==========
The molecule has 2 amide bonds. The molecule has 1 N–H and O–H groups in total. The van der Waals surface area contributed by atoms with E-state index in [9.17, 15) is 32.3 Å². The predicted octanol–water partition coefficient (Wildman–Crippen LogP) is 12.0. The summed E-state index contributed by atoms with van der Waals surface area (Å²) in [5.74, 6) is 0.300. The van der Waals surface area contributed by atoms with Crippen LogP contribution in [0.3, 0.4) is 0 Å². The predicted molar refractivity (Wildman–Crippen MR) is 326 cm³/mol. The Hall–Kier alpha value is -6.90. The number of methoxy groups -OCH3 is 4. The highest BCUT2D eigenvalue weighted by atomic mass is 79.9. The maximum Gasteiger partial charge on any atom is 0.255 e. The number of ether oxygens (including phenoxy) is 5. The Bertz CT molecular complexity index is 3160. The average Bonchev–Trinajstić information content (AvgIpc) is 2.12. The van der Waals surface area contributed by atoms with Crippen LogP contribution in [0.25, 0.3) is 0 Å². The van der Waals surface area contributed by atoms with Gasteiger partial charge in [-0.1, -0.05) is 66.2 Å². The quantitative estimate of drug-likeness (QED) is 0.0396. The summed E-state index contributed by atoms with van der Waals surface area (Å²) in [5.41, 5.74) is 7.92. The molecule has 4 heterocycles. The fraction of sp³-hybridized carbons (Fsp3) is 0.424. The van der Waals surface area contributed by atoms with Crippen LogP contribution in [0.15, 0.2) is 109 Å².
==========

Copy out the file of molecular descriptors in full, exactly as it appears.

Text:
The molecule has 2 amide bonds. The molecule has 1 N–H and O–H groups in total. The van der Waals surface area contributed by atoms with E-state index in [9.17, 15) is 32.3 Å². The predicted octanol–water partition coefficient (Wildman–Crippen LogP) is 12.0. The summed E-state index contributed by atoms with van der Waals surface area (Å²) in [5.74, 6) is 0.300. The van der Waals surface area contributed by atoms with Crippen LogP contribution in [0.3, 0.4) is 0 Å². The predicted molar refractivity (Wildman–Crippen MR) is 326 cm³/mol. The Hall–Kier alpha value is -6.90. The number of methoxy groups -OCH3 is 4. The highest BCUT2D eigenvalue weighted by atomic mass is 79.9. The maximum Gasteiger partial charge on any atom is 0.255 e. The number of ether oxygens (including phenoxy) is 5. The Bertz CT molecular complexity index is 3160. The average Bonchev–Trinajstić information content (AvgIpc) is 2.12. The van der Waals surface area contributed by atoms with Crippen LogP contribution in [0.25, 0.3) is 0 Å². The van der Waals surface area contributed by atoms with Gasteiger partial charge in [-0.1, -0.05) is 66.2 Å². The quantitative estimate of drug-likeness (QED) is 0.0396. The summed E-state index contributed by atoms with van der Waals surface area (Å²) in [5.41, 5.74) is 7.92. The molecule has 4 heterocycles. The fraction of sp³-hybridized carbons (Fsp3) is 0.424. The van der Waals surface area contributed by atoms with Crippen LogP contribution in [0.15, 0.2) is 109 Å².